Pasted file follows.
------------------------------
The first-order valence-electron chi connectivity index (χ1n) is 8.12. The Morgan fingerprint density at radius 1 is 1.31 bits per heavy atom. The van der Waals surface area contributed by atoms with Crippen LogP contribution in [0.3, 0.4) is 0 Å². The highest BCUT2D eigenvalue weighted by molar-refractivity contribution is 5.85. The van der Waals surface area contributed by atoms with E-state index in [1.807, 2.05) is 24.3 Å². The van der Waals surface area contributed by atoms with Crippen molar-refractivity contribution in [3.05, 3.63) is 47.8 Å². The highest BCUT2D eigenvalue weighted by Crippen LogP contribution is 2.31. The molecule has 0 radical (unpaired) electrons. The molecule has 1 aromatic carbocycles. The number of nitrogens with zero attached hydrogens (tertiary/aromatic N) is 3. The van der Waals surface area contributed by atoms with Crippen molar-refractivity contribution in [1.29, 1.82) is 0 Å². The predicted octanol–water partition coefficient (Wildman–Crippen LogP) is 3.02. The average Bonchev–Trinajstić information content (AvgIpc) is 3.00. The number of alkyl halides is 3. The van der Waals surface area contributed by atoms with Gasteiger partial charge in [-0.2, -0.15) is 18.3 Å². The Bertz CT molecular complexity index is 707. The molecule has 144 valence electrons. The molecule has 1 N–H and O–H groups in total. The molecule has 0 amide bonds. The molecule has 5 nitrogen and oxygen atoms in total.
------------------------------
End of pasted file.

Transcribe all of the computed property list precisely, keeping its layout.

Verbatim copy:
The first-order valence-electron chi connectivity index (χ1n) is 8.12. The Morgan fingerprint density at radius 1 is 1.31 bits per heavy atom. The van der Waals surface area contributed by atoms with Crippen LogP contribution in [0.3, 0.4) is 0 Å². The highest BCUT2D eigenvalue weighted by molar-refractivity contribution is 5.85. The van der Waals surface area contributed by atoms with E-state index in [1.807, 2.05) is 24.3 Å². The van der Waals surface area contributed by atoms with Crippen molar-refractivity contribution in [3.05, 3.63) is 47.8 Å². The highest BCUT2D eigenvalue weighted by Crippen LogP contribution is 2.31. The molecule has 0 radical (unpaired) electrons. The molecule has 1 aromatic carbocycles. The number of nitrogens with zero attached hydrogens (tertiary/aromatic N) is 3. The van der Waals surface area contributed by atoms with Crippen molar-refractivity contribution in [1.29, 1.82) is 0 Å². The predicted octanol–water partition coefficient (Wildman–Crippen LogP) is 3.02. The average Bonchev–Trinajstić information content (AvgIpc) is 3.00. The number of alkyl halides is 3. The van der Waals surface area contributed by atoms with Gasteiger partial charge in [-0.2, -0.15) is 18.3 Å². The Bertz CT molecular complexity index is 707. The molecule has 144 valence electrons. The molecule has 1 N–H and O–H groups in total. The molecule has 0 amide bonds. The molecule has 5 nitrogen and oxygen atoms in total.